Sadness for Parenting

From CNN.com, by Sabrina James:

(Parenting.com) – Last night I sat down to watch the Oscar red carpet with my 6-year-old daughter Kaia.

She played dress-up with her American Girl doll while I followed the commentary on Twitter. “Look, Mommy! Julie’s all ready for the red carpet,” she exclaimed, showing off the updo she created for her doll.

She watched with mild interest until the moment we’d been waiting for arrived: Nine-year-old Quvenzhané Wallis appeared in a frenzy of flashing camera lights with her mom and sister in tow. “Look, Mommy, there she is! Look at her purse! It’s a puppy!” Kaia jumped up and down. “I want one of those!”…

Instead, last night, on her special night, she was subjected to the most distasteful showing of adult “humor” I have ever seen. It started with a “joke” by Oscar host Seth MacFarlane about how it will be “sixteen years before she’s too old” for George Clooney, but sadly it didn’t stop there. The popular satire site The Onion tweeted the following to its more than 4 million followers during the show last night…

Many online have tried to make this a race issue. Saying she was singled out because she’s a young black girl. I hope that’s not the case. To me, this has less to do with race and everything to do with the fact that we have stopped respecting the innocence of our children. We’ve become so desensitized by the “Toddlers and Tiaras” culture that we take hurtful aim at those who epitomize childhood as much as the fluffy puppy purses they carry on the red carpet….

I wish the headlines today were different. I wish we lived in a world where Quvenzhané could wake up this morning and search the internet with her mama to find herself on our best-dressed lists. To see celebrities like Oprah and Beyoncé, her biggest fans, rave about her.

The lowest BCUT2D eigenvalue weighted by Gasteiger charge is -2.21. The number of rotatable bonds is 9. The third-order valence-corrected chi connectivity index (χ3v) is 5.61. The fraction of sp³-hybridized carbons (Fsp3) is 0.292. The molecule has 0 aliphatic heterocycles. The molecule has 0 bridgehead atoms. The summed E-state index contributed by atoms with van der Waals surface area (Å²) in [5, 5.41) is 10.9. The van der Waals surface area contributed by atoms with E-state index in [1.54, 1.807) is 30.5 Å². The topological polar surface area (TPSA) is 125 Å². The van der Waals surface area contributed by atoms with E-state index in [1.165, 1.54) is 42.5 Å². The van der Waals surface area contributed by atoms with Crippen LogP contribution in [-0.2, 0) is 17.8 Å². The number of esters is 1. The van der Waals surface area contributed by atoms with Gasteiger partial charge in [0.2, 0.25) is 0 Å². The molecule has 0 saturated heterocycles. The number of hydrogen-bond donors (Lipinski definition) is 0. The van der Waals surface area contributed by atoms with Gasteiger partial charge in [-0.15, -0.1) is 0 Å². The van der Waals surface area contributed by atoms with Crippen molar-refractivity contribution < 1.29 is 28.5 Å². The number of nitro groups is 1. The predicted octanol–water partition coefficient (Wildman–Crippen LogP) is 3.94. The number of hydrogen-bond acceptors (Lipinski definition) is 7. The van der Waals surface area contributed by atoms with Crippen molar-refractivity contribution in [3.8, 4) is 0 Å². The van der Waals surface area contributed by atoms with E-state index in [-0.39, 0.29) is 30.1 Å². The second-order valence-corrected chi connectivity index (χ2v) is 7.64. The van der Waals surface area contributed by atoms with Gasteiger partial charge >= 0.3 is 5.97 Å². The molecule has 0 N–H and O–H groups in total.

Instead her family must hide the horrible truth from her — the truth that our media took a cheap shot at someone too small to stand up for herself or to even know what the word she was called means.

 

About Scot McKnight

Scot McKnight is a recognized authority on the New Testament, early Christianity, and the historical Jesus. McKnight, author of more than forty books, is the Professor of New Testament at Northern Seminary in Lombard, IL.

  • Jim

    Absolutely! Shame on The Onion. However, to think you could watch anything hosted by Seth McFarlane in L.A and amidst the glitterati with a 6 year old not being subjected to something offensive is a bit..well…’optimistic.’

  • Joe Canner

    I agree that the Onion tweet was in extremely bad taste. The George Clooney joke, on the other hand, was entirely about Clooney’s propensity for dating younger women and had nothing to do with Quvenzhané.

    This incident does, however, raise an interesting question. Until what age are child actors immune from media criticism? I myself thought that Quvenzhané was a bit full of herself (although probably no more than the average 9-year-old). If the Onion or any other news outlet had figured out how to make that point without being vulgar would that have been appropriate? I think there is some responsibility on the part of the actor’s parents to shield the child from the media. Granted, no one deserves what the Onion did, but if a parent allows their child to be in the media spotlight, they need to be prepared for at least some degree of criticism as well as praise.

    As for the viewing public…the Oscar show was rated TV-14 (DLV), so, as with Jim in #1, I don’t have much sympathy for those whose young children were traumatized by the offensive humor.

  • Steven

    Why watch the Oscars to begin with? Why have your kid watch it? Hollywood has no resonsibility but to make money by giving people what they are willing to pay for.

  • Bob

    Sorry you and your daughter had to have that experience; explains why I don’t watch much in the way of television anymore. I come to your website!

  • TJJ

    Agree totally! When did it become ok to talk about children this way? It is a sick, disgusting and shameful development in out culture.


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